Dental Implants, Bone & Tissue Regeneration – Glossary

Below are terms your clinician may use when discussing treatment options for dental implants, bone and tissue regeneration.

For additional information read about the benefits of dental implants.

Bone Augmentation

A surgical procedure aimed to increase the size of a bony site, before or together with implant placement.

Bone Graft

A material that encourages bone growth by creating a framework, or by releasing biologic stimulators or triggers, which allow bone cell attachment, proliferation, migration and maturation to bone. Bone grafts may be from the same or another individual, synthetic or naturally occurring.

Barrier Membrane

A separating structure or barrier that prevents unwanted tissues (usually soft tissue) from entering a space created to restore lost bone.

Degradable Membrane / Resorbable Membrane

A membrane that is designed to serve as a barrier until no longer needed. The membrane is then degraded by tissue enzymes, or simply dissolves.

Guided Bone Regeneration (GBR)

A technique in which a membrane is placed over a bone defect site to encourage new bone growth and direct its formation while preventing other tissues from interfering with osteogenesis.

Guided Tissue Regeneration (GTR)

Treatment of wound tissue using microporous membranes as barriers, so that only specific, desired types of cells can enter the wound and regenerate.

Maxillary Sinus Augmentation / Elevation

A procedure to increase the amount of bone in the cavity of the sinus (empty space) that is located in the posterior areas of the maxilla (the upper jaw). This is usually done before, or together with dental implant placement. Bone graft and barrier membranes are usually used for this purpose.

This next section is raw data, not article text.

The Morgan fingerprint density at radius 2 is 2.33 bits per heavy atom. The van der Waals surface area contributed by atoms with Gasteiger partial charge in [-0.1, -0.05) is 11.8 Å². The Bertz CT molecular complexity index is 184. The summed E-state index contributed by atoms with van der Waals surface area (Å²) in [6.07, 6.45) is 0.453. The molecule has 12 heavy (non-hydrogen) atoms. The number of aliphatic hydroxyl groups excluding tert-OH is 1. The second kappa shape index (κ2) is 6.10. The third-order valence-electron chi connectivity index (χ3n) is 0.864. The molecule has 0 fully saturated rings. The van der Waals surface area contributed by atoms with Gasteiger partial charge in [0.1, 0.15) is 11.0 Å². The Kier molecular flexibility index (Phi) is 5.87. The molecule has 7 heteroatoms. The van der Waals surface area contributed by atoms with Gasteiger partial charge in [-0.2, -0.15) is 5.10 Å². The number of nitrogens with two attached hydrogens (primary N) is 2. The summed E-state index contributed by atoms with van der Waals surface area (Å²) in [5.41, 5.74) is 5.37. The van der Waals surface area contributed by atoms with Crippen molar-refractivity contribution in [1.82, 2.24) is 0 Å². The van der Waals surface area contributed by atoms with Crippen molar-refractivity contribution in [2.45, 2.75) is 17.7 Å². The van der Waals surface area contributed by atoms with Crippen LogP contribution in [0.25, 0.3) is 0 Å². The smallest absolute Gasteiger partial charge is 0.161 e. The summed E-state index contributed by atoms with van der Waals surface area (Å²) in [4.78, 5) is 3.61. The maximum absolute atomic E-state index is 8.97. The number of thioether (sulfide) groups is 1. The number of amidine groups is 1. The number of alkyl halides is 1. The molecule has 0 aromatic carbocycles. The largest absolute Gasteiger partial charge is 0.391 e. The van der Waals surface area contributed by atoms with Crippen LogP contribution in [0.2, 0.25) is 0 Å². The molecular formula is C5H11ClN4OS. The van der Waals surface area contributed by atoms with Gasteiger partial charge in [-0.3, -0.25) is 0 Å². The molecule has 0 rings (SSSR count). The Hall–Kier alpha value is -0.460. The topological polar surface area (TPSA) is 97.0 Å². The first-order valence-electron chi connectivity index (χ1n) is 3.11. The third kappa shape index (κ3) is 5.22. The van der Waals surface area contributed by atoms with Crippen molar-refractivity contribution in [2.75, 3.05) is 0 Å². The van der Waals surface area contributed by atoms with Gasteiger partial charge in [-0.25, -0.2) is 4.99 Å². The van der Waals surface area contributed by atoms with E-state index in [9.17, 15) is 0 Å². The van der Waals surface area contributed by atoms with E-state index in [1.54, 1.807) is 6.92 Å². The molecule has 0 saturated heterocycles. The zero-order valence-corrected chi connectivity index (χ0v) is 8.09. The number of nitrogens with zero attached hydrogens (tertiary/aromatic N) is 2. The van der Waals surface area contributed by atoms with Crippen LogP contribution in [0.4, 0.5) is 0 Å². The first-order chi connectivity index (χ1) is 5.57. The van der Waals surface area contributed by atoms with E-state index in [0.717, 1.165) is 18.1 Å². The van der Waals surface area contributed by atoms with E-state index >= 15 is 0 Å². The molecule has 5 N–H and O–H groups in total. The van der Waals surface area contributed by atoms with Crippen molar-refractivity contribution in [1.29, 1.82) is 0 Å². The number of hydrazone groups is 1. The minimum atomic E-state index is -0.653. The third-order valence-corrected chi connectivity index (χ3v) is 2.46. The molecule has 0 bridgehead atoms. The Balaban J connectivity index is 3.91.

Non-degradable Membrane

A membrane, that when its barrier effect is no longer needed, has to be removed.


The process of creating bone, that is of transforming cartilage or fibrous tissue into bone.


An ossifying collagen sponge is powered by our clinically proven GLYMATRIX® core technology. When it was launched worldwide, OSSIX™ Bone was a finalists for the Dental Excellence Best New Restorative Material 2018, selected by DrBicuspid.com readers and an expert panel.


An ossifying resorbable barrier membrane, made of pure collagen cross-linked by a natural sugar (ribose). OSSIX® Plus is powered by our clinically GLMATRIX® technology and has unique properties for maintaining the barrier effect for 4-6 months.

OSSIX® Volumax

An volumzing, ossifying collagen scaffold is powered by our clinically proven GLYMATRIX® core technology. When it was launched worldwide, OSSIX® Volumax was awarded the Dental Excellence Best New Restorative Material 2017, selected by DrBicuspid.com readers and an expert panel.

Periodontal Membrane

A thin sheet-like usually nonautologous (not from same body) material used in various periodontal regenerative procedures.


Regrowth of lost or destroyed parts or organs.
The process of repair, reproduction, or replacement of lost or injured cells, tissues, or organs.

Also called neogenesis.

Regenerative Procedure

Guided bone or tissue regenerative procedures that regenerate lost bone and tissue supporting your teeth can reverse some of the damage caused by periodontal disease.
A periodontist may recommend a regenerative procedure when the bone supporting teeth has been destroyed due to periodontal disease. These procedures can reverse some of the damage by regenerating lost bone and tissue.
During this procedure, the periodontist folds back the gum tissue and removes the disease-causing bacteria. Membranes (filters), bone grafts or tissue-stimulating proteins can be used to encourage your body’s natural ability to regenerate bone and tissue.
Eliminating existing bacteria and regenerating bone and tissue helps to reduce pocket depth and repair damage caused by the progression of periodontal disease. With a combination of daily oral hygiene and professional maintenance care, one can increase the chances of keeping natural teeth – and decrease the chances of other health problems associated with periodontal disease. (American Academy of Periodontology)

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